• Es Devlin and Finn Ross, “American Psycho”
  • David Korins, “Hamilton”
  • Santo Loquasto, “Shuffle Along”

Best Costume Design of a Play

  • Clint Ramos, “Eclipsed”
  • Jane Greenwood, “Long Day’s Journey Into Night”
  • Michael Krass, “Noises Off”
  • Tom Scutt, “King Charles III”

Best Costume Design of a Musical

  • Paul Tazewell, “Hamilton”
  • Gregg Barnes, “Tuck Everlasting”
  • Jeff Mahshie, “She Loves Me”
  • Ann Roth, “Shuffle Along”

Best Lighting Design of a Play

  • Natasha Katz, “Long Day’s Journey Into Night”
  • Justin Townsend, “The Humans”
  • Jan Versweyveld, “The Crucible”
  • Jan Versweyveld, “A View from the Bridge”

Best Lighting Design of a Musical

  • Howell Binkley, “Hamilton”
  • Jules Fisher and Peggy Eisenhauer, “Shuffle Along”
  • Ben Stanton, “Spring Awakening”
  • Justin Townsend, “American Psycho”

Best Direction of a Play

  • Ivo Van Hove, “A View from the Bridge”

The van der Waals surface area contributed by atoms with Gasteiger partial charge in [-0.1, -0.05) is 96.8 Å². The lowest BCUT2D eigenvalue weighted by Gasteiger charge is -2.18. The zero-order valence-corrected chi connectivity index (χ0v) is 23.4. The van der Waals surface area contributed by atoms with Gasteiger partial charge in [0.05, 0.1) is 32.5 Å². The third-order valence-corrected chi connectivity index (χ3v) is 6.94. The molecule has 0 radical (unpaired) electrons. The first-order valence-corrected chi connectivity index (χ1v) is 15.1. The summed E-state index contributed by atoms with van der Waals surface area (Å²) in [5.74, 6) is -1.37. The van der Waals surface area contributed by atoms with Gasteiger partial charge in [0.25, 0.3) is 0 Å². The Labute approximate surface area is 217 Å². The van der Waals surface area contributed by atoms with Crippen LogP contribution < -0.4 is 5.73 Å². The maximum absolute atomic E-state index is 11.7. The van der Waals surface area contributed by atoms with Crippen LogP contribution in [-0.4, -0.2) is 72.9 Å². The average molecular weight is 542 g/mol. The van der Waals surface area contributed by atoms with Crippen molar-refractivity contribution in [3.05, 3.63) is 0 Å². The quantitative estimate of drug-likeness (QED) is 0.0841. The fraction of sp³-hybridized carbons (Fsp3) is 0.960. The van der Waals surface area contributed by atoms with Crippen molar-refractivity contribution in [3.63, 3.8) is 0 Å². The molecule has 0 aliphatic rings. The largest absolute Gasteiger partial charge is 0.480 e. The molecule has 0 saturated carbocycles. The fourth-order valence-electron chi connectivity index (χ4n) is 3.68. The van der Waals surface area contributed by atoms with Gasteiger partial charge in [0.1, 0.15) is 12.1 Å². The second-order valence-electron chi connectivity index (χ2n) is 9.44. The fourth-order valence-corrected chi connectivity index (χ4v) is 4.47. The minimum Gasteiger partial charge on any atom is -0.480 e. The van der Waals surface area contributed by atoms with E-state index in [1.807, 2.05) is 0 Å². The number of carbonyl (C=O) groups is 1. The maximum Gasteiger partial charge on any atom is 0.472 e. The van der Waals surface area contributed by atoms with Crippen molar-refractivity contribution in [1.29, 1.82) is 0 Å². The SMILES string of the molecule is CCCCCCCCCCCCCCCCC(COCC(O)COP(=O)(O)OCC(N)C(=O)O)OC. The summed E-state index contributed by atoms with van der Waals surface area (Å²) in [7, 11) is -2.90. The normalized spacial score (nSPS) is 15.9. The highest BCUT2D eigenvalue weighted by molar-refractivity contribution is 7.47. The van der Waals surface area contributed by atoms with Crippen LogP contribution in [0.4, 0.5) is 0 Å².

• Rupert Goold, “King Charles III”
  • Jonathan Kent, “Long Day’s Journey Into Night”
  • Joe Mantello, “The Humans”
  • Liesl Tommy, “Eclipsed”

Best Direction of a Musical

  • Thomas Kail, “Hamilton”
  • Michael Arden, “Spring Awakening”
  • John Doyle, “The Color Purple”
  • Scott Ellis, “She Loves Me”
  • George C. Wolfe, “Shuffle Along”

Best Choreography

  • Andy Blankenbuehler, “Hamilton”
  • Savion Glover, “Shuffle Along”
  • Hofesh Shechter, “Fiddler on the Roof”
  • Randy Skinner, “Dames at Sea”
  • Sergio Trujillo, “On Your Feet!”

Best Orchestrations

  • Alex Lacamoire, “Hamilton”
  • August Eriksmoen, “Bright Star”
  • Larry Hochman, “She Loves Me”
  • Daryl Waters, “Shuffle Along”